It is also useful to establish the previous management of the problem—for example, other professionals involved, their specialty and status—tests that have been carried out, diagnoses offered or excluded, or both, and treatments—for example, immobilisation with slings, bandages, or plaster of Paris, drug treatment, physical therapy—what other advice has been given and what activities have been proscribed.
In any history of musculoskeletal symptoms it is important to obtain some idea of the effect the symptoms are having on the child—for example, missing school, requiring home tuition, missing sporting and other activities such as dancing. It is also important to establish what effects the symptoms are having on the family and the reaction to the symptoms, and whether there is a discrepancy between the symptoms and their effects on life, any element of secondary gain, and underlying anxieties relating to the possible diagnosis.
The examination may be divided into three phases: observation, functional assessment, and formal examination.
During the consultation children can be observed covertly. Older children may sit with their parents and it is important to include them in the process of history taking, as some idea of family interaction may be obtained in addition to some indication of how the child views the symptoms. There may also be some indication of ‘belle indifference’—that is, the child appears relatively unconcerned relative to the parents and the disability the symptoms are causing.11 Nicol also comments that revealing an interest in performing arts may be highly significant.11 Building some rapport with the child at this stage is important.13
Functional assessment involves observing the child’s activity while undertaking tasks, but, in preparation for this, useful information can be gleaned by watching the child undress, including their dexterity with buttons and laces and how much help they require or are given (full undressing may not be possible initially due to problems of modesty, especially in teenagers, so there may have to be some compromise).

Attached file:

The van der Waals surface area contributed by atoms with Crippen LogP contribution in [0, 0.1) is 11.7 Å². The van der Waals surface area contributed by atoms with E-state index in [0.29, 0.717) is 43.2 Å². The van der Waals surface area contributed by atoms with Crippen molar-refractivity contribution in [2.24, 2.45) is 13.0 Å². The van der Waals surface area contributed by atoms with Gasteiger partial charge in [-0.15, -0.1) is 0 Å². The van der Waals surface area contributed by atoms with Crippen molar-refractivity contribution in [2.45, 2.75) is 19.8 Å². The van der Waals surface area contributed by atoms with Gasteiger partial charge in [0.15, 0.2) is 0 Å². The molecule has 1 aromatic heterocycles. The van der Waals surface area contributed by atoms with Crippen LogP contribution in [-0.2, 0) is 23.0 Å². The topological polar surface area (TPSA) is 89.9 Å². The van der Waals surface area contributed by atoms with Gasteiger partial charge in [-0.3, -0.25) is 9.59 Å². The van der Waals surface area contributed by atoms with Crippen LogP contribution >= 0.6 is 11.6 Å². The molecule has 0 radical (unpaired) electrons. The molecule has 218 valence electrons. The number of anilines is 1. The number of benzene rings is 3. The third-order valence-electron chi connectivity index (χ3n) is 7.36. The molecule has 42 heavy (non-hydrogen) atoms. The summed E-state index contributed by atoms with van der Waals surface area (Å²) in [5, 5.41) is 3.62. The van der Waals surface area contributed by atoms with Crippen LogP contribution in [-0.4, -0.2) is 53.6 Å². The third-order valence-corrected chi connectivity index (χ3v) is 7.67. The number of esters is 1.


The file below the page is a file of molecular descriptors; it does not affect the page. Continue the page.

Useful observations are those of gait (walk and run), hopping, toe and heel walk, getting up from squatting and cross legged sit, looking up to the ceiling and over shoulders, hands above head, scratching small of back, holding arms out stretched, pronation, supination, ‘saying prayers’, and flexing fingers. Useful areas of functional assessment are undressing/dressing, buttons, laces, and writing. The examination should include growth and general examination and specific examination of locomotor system and central nervous system.
Before starting the formal examination, however, there may be information from previous observations which may direct the sequence and emphasis of the formal examination. In the examination of the joints it may not be possible to follow a strict routine, particularly if the child is young, fractious, or uncooperative, and examination of the area of symptoms may be wise at first. In older children the affected limb or joint may be left to last. None the less, the points listed in table 2 should be considered during the examination.
It is important to assess whether there are discrepancies in signs—for example, it is not uncommon for a child with hip or leg pain to have a significant restriction of movement of the hip joint when the joint is being formally examined with the child lying supine. When the child does not realise that a particular joint is being examined, however, they may then show a much more normal range of movement—for example, when asked to sit up so that the back can be examined the child may sit up and lean forward to facilitate this without realising that it is the hip that is being covertly examined.
After the history taking and examination it may be possible to formulate a diagnosis, or at least a differential diagnosis, and to have categorised the problem into one of a number of differentials, the most important of which are inflammation, infection, orthopaedic disorders, and malignancy (table 3).